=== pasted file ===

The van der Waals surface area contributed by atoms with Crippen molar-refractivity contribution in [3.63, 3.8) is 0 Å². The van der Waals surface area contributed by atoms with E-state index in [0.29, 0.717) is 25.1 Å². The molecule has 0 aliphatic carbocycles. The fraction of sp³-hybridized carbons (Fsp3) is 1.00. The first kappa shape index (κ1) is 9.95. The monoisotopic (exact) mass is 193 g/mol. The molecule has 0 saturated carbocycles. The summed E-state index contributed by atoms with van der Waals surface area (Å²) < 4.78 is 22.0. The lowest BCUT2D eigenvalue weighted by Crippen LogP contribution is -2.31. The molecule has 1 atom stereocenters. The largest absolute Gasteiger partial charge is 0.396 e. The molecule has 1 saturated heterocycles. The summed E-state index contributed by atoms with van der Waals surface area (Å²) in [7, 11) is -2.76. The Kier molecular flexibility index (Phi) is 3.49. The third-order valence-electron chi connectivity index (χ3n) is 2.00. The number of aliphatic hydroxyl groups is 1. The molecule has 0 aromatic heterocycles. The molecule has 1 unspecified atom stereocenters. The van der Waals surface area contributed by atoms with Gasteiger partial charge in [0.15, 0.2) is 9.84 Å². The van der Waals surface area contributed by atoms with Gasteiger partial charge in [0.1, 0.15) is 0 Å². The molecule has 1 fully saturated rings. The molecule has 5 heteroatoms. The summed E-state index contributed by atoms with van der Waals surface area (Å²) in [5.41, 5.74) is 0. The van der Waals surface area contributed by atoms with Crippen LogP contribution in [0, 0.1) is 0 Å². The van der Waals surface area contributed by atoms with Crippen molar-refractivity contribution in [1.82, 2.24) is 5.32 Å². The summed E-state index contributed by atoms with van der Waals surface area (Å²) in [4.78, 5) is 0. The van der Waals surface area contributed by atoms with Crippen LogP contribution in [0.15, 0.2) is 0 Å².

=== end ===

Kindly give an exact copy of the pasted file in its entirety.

The van der Waals surface area contributed by atoms with Crippen molar-refractivity contribution in [3.63, 3.8) is 0 Å². The van der Waals surface area contributed by atoms with E-state index in [0.29, 0.717) is 25.1 Å². The molecule has 0 aliphatic carbocycles. The fraction of sp³-hybridized carbons (Fsp3) is 1.00. The first kappa shape index (κ1) is 9.95. The monoisotopic (exact) mass is 193 g/mol. The molecule has 0 saturated carbocycles. The summed E-state index contributed by atoms with van der Waals surface area (Å²) < 4.78 is 22.0. The lowest BCUT2D eigenvalue weighted by Crippen LogP contribution is -2.31. The molecule has 1 atom stereocenters. The largest absolute Gasteiger partial charge is 0.396 e. The molecule has 1 saturated heterocycles. The summed E-state index contributed by atoms with van der Waals surface area (Å²) in [7, 11) is -2.76. The Kier molecular flexibility index (Phi) is 3.49. The third-order valence-electron chi connectivity index (χ3n) is 2.00. The number of aliphatic hydroxyl groups is 1. The molecule has 0 aromatic heterocycles. The molecule has 1 unspecified atom stereocenters. The van der Waals surface area contributed by atoms with Gasteiger partial charge in [0.15, 0.2) is 9.84 Å². The van der Waals surface area contributed by atoms with Gasteiger partial charge in [0.1, 0.15) is 0 Å². The molecule has 1 fully saturated rings. The molecule has 5 heteroatoms. The summed E-state index contributed by atoms with van der Waals surface area (Å²) in [5.41, 5.74) is 0. The van der Waals surface area contributed by atoms with Crippen LogP contribution in [0, 0.1) is 0 Å². The van der Waals surface area contributed by atoms with Crippen molar-refractivity contribution in [1.82, 2.24) is 5.32 Å². The summed E-state index contributed by atoms with van der Waals surface area (Å²) in [4.78, 5) is 0. The van der Waals surface area contributed by atoms with Crippen LogP contribution in [0.15, 0.2) is 0 Å².